In his zeal to make a mass-dedication of new buildings a “fine chapter” of BYU history, Ernest L. Wilkinson unwittingly created a missed encounter between two Smith family cousins who were on difficult terms despite both loving the “Grandmother Smith” Lucy Mack Smith Hall was named after.
BYU president Ernest L. Wilkinson planned for May 26, 1954 to be, in his words, “a very fine chapter to be added to the history of the Institution.” For years BYU had been growing, and there were twenty-two undedicated buildings. To celebrate, BYU hosted a special dedication on May 26. Speakers gave remarks for each building, and David McKay—president of BYU’s sponsor, The Church of Jesus Christ of Latter-day Saints (LDS)—offered a prayer dedicating all twenty-two.
Two days later, Wilkinson received an unexpected letter from Israel A. Smith, president of the Reorganized Church of Jesus Christ of Latter Day Saints (RLDS). In the twentieth century, both the LDS and RLDS Churches claimed to be the sole successor to the nineteenth-century church founded by Joseph Smith. The churches’ relationship vacillated between warmly sharing heritage and icily distrusting one another because they differently interpreted that heritage.
Israel wrote that it was “an honor to be invited” to the dedication of one of BYU’s Heritage Halls dormitories: Lucy Mack Smith Hall, named after Joseph Smith’s mother, also great-grandmother of Israel. Wilkinson had asked his secretary to “send invitations to all known relatives of the women… having Heritage Halls named after them” but apparently had not expected her to invite Israel even though he was, after all, Lucy’s descendant.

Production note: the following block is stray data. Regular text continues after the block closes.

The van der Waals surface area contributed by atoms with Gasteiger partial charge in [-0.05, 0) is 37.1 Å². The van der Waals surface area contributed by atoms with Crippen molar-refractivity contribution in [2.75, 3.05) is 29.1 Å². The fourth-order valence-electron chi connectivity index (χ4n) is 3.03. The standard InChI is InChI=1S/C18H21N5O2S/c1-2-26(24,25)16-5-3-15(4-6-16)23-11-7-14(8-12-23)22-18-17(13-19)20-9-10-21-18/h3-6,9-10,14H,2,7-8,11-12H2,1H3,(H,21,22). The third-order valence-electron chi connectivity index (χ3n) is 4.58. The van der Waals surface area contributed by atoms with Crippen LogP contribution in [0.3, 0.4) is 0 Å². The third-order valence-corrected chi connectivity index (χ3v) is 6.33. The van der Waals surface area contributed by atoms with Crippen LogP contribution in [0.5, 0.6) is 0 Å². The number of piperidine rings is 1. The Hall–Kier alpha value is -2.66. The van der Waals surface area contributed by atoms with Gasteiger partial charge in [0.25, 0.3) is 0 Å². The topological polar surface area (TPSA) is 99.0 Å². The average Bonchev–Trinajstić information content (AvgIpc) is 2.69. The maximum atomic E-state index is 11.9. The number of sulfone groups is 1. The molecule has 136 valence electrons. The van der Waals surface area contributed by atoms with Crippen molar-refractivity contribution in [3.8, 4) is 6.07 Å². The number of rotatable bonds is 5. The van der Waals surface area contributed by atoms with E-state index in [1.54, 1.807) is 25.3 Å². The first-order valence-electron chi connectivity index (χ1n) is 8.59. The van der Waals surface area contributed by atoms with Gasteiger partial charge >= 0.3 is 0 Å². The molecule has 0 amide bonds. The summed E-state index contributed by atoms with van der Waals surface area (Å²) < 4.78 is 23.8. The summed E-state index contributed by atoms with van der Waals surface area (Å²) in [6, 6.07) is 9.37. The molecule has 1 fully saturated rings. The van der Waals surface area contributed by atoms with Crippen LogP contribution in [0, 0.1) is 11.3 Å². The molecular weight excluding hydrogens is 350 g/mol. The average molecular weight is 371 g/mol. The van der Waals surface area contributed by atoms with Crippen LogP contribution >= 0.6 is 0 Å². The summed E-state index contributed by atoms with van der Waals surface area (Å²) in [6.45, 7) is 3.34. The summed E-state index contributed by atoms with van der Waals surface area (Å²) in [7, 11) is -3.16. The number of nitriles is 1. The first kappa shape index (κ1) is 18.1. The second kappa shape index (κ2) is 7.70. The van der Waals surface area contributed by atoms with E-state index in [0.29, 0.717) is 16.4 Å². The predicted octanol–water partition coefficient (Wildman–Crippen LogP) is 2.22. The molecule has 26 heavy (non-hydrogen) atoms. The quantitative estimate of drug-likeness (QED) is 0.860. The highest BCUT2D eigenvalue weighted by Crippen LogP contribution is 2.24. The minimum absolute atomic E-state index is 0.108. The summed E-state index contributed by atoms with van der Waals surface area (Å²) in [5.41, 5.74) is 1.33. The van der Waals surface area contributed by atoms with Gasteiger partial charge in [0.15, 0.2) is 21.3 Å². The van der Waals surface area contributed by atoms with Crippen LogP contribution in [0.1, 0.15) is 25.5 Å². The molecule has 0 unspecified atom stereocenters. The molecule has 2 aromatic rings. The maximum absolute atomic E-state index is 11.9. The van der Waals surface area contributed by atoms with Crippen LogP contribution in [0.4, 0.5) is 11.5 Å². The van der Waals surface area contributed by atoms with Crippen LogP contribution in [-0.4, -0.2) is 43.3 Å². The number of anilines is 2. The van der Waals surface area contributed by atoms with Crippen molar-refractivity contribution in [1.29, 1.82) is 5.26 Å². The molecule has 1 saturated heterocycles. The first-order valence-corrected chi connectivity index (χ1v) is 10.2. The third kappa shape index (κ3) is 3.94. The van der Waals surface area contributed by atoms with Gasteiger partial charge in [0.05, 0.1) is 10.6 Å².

Israel did not attend, though. He offered “good wishes for [Wilkinson’s] personal success” but also brought up the LDS Church’s unfortunate history with Lucy. Nearly a century prior, LDS president Brigham Young excoriated a family history Lucy wrote about Joseph. Israel still felt stung by that undeserved rebuke against his ancestor. Still, while the letter seemed intended to ruffle Wilkinson’s feathers, Israel was otherwise polite.
Given Israel’s relatively mild message, Wilkinson’s response may have been an overreaction. On June 14, he forwarded Israel’s letter to the Joseph Fielding Smith, an LDS apostle who was also a great-grandson of Lucy, and asked for Joseph Fielding’s “approval” of a reply to Israel in which he tried to defend Young’s objections to Lucy’s history. Strangely, Joseph Fielding apparently read “bitterness,” as he wrote, into Israel’s letter and claimed Israel “could not answer a letter like a gentleman” even though Israel’s letter was polite. Perhaps Joseph Fielding felt galled by Israel’s implication that he disrespected their common ancestor, whom Joseph Fielding affectionately called “Grandmother Smith.”
Israel and Joseph did not write directly to each other, and since Israel did not attend, the missed encounter became a kind of muddled tragedy. The Smiths were cousins, after all—family—and both had good reason to celebrate a tribute to their ancestor. Rivalry, unfortunately, kept them from understanding one another and coming together. Warmer feelings had to wait for a future generation.
Lucy Mack Smith Hall went on to be a rather ordinary dormitory, though the hall’s residents did win the 1962–1963 year’s homecoming housing sweepstakes. Like the other Heritage Halls, it was demolished in 2015 to make way for a new Heritage Halls complex with building numbers instead of names.